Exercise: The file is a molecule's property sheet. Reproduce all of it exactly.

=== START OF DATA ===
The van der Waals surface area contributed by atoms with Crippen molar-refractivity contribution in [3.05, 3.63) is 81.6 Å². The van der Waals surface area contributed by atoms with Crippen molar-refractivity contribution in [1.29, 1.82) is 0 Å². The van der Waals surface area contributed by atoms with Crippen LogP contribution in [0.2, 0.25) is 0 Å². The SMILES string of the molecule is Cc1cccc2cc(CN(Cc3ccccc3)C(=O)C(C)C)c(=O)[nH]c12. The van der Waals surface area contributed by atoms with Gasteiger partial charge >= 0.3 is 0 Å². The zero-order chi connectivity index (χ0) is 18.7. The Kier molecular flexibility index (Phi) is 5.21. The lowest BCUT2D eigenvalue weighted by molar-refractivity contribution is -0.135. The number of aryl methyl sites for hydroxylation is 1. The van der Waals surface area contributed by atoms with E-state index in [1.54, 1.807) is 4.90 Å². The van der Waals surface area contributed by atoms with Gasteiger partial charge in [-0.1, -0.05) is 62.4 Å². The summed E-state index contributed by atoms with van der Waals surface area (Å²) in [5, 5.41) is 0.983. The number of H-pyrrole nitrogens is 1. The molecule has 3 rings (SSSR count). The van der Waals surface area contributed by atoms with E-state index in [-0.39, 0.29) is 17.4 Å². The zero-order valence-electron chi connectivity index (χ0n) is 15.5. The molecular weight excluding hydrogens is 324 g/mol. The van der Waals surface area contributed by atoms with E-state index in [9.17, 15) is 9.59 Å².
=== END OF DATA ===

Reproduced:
The van der Waals surface area contributed by atoms with Crippen molar-refractivity contribution in [3.05, 3.63) is 81.6 Å². The van der Waals surface area contributed by atoms with Crippen molar-refractivity contribution in [1.29, 1.82) is 0 Å². The van der Waals surface area contributed by atoms with Crippen LogP contribution in [0.2, 0.25) is 0 Å². The SMILES string of the molecule is Cc1cccc2cc(CN(Cc3ccccc3)C(=O)C(C)C)c(=O)[nH]c12. The van der Waals surface area contributed by atoms with Gasteiger partial charge >= 0.3 is 0 Å². The zero-order chi connectivity index (χ0) is 18.7. The Kier molecular flexibility index (Phi) is 5.21. The lowest BCUT2D eigenvalue weighted by molar-refractivity contribution is -0.135. The number of aryl methyl sites for hydroxylation is 1. The van der Waals surface area contributed by atoms with E-state index in [1.54, 1.807) is 4.90 Å². The van der Waals surface area contributed by atoms with Gasteiger partial charge in [-0.1, -0.05) is 62.4 Å². The summed E-state index contributed by atoms with van der Waals surface area (Å²) in [5, 5.41) is 0.983. The number of H-pyrrole nitrogens is 1. The molecule has 3 rings (SSSR count). The van der Waals surface area contributed by atoms with E-state index in [-0.39, 0.29) is 17.4 Å². The zero-order valence-electron chi connectivity index (χ0n) is 15.5. The molecular weight excluding hydrogens is 324 g/mol. The van der Waals surface area contributed by atoms with E-state index in [9.17, 15) is 9.59 Å².